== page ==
Differences Between anyMatch() vs. allMatch() vs. noneMatch() in Java

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Overview

1. Introduction

One common task when working with streams in Java is to perform boolean operations on its elements. To accomplish this, Java provides three methods: allMatch(), anyMatch(), and noneMatch().

In this tutorial, I'll show you the differences between these methods and how to use them in Java Streams with code examples.

2. What is allMatch() in Java Stream

allMatch() is a method in Java Streams that allows checking if all stream elements match a given predicate. It returns true if all stream elements satisfy the predicate and false otherwise.

Below is the signature for allMatch():

1boolean allMatch(Predicate<? super T> predicate)

Note: If you're not familiar with the ? super T expression, check out my Introduction to Java Generics.

Nothing better than a code example to understand a method's functionality. Suppose you have a list of integers and must check if all numbers are greater than zero. To validate that, you can pass the n -> n > 0 lambda expression to allMatch(), as follows:

1List<Integer> myNumbers = Arrays.asList(1, -1, 32, 41, 60);
2boolean allGreaterThanZero = myNumbers.stream().allMatch(n -> n > 0);
3System.out.print(allGreaterThanZero);

The code above outputs false because at least one element (-1) is less than 0.

3. What is anyMatch() in Java Stream

Suppose you must validate if a single element matches a predicate instead of checking all elements. For that, Java provides the anyMatch() method. It returns true if at least one element in the stream satisfies the predicate and false otherwise.

The anyMatch() have the exact same signature as allMatch() (except for the name, of course):

1boolean anyMatch(Predicate<? super T> predicate)

However, its internal functionality changes. You can check that with the example below:

1List<Integer> myNumbers = Arrays.asList(1, 3, 5, 6, 7);
2boolean anyEven = myNumbers.stream().anyMatch(n -> n % 2 == 0);
3System.out.print(anyEven);

In the example above, I've used a predicate to check if any element of numbers is even. To do that, I passed the n -> n % 2 == 0 as the _anyMatch()_argument. Finally, the stream terminates, and the code outputs true since 6 is even.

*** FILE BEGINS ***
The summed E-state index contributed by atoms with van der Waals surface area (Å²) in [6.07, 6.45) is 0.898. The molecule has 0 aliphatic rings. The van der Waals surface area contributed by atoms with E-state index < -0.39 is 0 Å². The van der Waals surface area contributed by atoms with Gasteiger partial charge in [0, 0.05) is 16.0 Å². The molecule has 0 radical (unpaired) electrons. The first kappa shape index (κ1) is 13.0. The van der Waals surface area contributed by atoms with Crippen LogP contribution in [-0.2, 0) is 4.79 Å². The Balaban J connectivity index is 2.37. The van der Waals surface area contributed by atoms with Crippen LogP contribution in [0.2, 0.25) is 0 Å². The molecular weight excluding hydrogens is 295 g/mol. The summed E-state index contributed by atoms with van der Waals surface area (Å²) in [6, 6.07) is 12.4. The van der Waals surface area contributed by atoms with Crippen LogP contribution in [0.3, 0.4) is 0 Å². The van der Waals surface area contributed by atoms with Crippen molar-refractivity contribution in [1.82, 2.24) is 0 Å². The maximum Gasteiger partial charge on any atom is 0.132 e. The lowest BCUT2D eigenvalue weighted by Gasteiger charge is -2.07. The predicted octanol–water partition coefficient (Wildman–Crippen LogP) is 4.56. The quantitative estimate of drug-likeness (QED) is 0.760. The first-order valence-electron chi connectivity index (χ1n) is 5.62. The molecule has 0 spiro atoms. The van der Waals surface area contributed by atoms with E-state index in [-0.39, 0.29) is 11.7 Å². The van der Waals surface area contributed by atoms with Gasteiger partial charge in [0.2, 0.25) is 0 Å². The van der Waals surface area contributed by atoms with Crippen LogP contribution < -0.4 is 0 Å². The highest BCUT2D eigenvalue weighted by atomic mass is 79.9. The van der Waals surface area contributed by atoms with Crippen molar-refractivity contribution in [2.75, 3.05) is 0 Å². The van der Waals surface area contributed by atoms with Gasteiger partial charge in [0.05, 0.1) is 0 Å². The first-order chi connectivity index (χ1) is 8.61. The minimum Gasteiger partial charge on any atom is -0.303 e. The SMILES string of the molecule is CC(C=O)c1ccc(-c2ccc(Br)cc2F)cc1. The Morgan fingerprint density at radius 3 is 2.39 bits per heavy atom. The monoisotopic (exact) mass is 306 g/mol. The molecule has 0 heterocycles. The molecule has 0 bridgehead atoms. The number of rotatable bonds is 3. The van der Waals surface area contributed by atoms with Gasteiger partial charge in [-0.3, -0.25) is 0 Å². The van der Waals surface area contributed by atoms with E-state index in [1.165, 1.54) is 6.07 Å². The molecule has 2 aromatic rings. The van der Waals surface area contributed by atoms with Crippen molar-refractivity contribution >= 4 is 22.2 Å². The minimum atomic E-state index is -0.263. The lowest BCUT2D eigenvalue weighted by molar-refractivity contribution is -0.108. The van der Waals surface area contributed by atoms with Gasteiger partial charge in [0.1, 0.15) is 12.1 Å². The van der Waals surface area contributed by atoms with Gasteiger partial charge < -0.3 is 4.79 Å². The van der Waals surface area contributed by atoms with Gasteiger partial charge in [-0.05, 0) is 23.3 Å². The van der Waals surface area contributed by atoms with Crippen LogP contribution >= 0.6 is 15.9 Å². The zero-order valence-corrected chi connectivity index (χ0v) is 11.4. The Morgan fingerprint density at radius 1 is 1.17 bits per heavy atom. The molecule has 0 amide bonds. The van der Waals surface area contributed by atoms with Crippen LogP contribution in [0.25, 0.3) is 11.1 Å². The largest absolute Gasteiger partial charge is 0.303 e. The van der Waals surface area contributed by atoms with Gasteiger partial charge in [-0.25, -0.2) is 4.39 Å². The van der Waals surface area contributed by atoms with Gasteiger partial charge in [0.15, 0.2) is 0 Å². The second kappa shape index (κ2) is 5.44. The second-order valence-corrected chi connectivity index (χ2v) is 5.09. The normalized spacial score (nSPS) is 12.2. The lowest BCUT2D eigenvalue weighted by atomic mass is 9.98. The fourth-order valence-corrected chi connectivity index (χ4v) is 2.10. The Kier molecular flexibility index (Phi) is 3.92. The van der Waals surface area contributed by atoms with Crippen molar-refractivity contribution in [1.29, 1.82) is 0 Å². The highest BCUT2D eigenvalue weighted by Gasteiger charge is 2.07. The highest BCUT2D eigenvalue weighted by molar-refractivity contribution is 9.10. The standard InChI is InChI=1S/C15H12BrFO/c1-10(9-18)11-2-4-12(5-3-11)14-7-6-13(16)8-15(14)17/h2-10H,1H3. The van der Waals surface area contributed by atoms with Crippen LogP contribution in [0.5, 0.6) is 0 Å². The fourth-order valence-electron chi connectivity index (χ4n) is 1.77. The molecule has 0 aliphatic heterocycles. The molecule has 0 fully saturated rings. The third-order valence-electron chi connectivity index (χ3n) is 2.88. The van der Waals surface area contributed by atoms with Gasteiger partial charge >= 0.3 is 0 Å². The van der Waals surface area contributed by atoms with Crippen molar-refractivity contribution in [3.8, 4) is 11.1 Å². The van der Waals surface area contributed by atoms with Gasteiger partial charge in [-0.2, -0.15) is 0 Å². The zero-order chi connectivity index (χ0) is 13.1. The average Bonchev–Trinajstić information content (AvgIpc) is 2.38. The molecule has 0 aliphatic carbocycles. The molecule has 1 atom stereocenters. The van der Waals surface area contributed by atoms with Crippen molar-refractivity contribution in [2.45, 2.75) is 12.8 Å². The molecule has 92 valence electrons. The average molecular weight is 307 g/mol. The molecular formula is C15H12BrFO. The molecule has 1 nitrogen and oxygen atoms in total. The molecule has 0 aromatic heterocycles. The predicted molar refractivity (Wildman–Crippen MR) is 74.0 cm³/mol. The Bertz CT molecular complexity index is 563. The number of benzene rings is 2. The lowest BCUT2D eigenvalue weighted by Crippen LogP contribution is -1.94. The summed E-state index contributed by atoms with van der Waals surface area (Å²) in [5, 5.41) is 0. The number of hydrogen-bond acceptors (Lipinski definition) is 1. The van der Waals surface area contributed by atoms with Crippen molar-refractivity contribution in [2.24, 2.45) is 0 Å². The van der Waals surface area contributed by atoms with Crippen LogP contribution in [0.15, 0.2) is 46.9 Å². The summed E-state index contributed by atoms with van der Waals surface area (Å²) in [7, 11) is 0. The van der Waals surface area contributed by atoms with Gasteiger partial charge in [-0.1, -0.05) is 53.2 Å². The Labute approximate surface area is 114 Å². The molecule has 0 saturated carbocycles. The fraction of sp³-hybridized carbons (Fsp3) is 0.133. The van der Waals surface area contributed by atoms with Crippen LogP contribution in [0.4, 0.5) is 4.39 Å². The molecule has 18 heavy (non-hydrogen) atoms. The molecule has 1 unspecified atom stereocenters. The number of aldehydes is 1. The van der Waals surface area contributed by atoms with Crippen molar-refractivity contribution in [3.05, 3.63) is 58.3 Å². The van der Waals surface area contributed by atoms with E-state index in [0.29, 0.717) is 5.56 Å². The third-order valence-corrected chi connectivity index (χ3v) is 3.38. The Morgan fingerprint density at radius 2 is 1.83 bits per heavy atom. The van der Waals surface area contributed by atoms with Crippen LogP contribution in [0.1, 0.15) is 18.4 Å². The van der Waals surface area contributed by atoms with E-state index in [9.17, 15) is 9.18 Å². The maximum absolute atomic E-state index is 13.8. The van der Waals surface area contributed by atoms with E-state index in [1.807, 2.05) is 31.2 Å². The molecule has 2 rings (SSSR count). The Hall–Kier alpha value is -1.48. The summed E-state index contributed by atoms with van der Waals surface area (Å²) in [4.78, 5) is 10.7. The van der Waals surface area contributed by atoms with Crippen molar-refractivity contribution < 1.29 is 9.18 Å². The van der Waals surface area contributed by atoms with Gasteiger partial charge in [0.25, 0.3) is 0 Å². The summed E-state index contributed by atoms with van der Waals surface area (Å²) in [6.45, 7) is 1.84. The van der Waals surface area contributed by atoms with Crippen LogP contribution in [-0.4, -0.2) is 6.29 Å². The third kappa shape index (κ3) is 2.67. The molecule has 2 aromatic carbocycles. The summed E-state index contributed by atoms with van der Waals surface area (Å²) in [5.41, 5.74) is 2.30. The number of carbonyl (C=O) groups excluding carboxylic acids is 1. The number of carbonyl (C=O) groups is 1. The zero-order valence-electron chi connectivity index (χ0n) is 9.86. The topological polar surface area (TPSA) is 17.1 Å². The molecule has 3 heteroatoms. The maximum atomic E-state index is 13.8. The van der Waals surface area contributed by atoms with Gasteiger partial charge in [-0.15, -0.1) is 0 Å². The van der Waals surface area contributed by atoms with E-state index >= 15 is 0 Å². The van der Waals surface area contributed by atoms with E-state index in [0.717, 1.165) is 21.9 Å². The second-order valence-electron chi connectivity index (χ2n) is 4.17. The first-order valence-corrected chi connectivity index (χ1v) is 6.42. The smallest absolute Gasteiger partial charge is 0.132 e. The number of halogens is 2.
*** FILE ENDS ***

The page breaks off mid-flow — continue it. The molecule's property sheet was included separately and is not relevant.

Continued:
4. What is noneMatch() in Java Stream

Finally, to check if none of the elements matches a given predicate, use the noneMatch() method. It returns true if none of the elements in the stream satisfy the predicate and false otherwise.

Again, the noneMatch() signature is equivalent to the previous methods shown here:

1boolean noneMatch(Predicate<? super T> predicate)

To illustrate, suppose you have a list of strings, and you must check if none of the strings in the list are empty:

1List<String> strings = Arrays.asList("apple", "banana", "melon");
2boolean noneEmpty = strings.stream().noneMatch(String::isEmpty);
3System.out.print(noneEmpty);

In this example, I used the String::isEmpty method reference and passed it to noneMatch to accomplish the requirement. Note that String::isEmpty is equivalent to s -> s.isEmpty(). The code outputs true because all strings contain at least one character.

5. Summarizing the Differences

It's important to mention that each method short-circuits as soon as it determines the result. For example, if you use allMatch() on a stream and one element does not match the predicate, the method immediately returns false without processing more elements.

The table below summarizes the differences between the three methods:

Method Return True When Short-Circuits When
allMatch() all elements matches predicate finds the first element where predicate is false
anyMatch() any element matches predicate finds the first element where predicate is true
noneMatch() none of the elements matches predicate finds the first element where predicate is true

Another difference between these methods is the performance impact they may have. For example, using anyMatch() may be faster than allMatch() or noneMatch() since it needs to evaluate only one element. On the other hand, allMatch() and noneMatch() potentially need to process all elements in the stream to determine the result.

6. Conclusion

In summary, you must understand the functional differences between the three methods to use them effectively in Java Streams.

The key idea is to evaluate the requirements of your application and choose the correct method that satisfies them.

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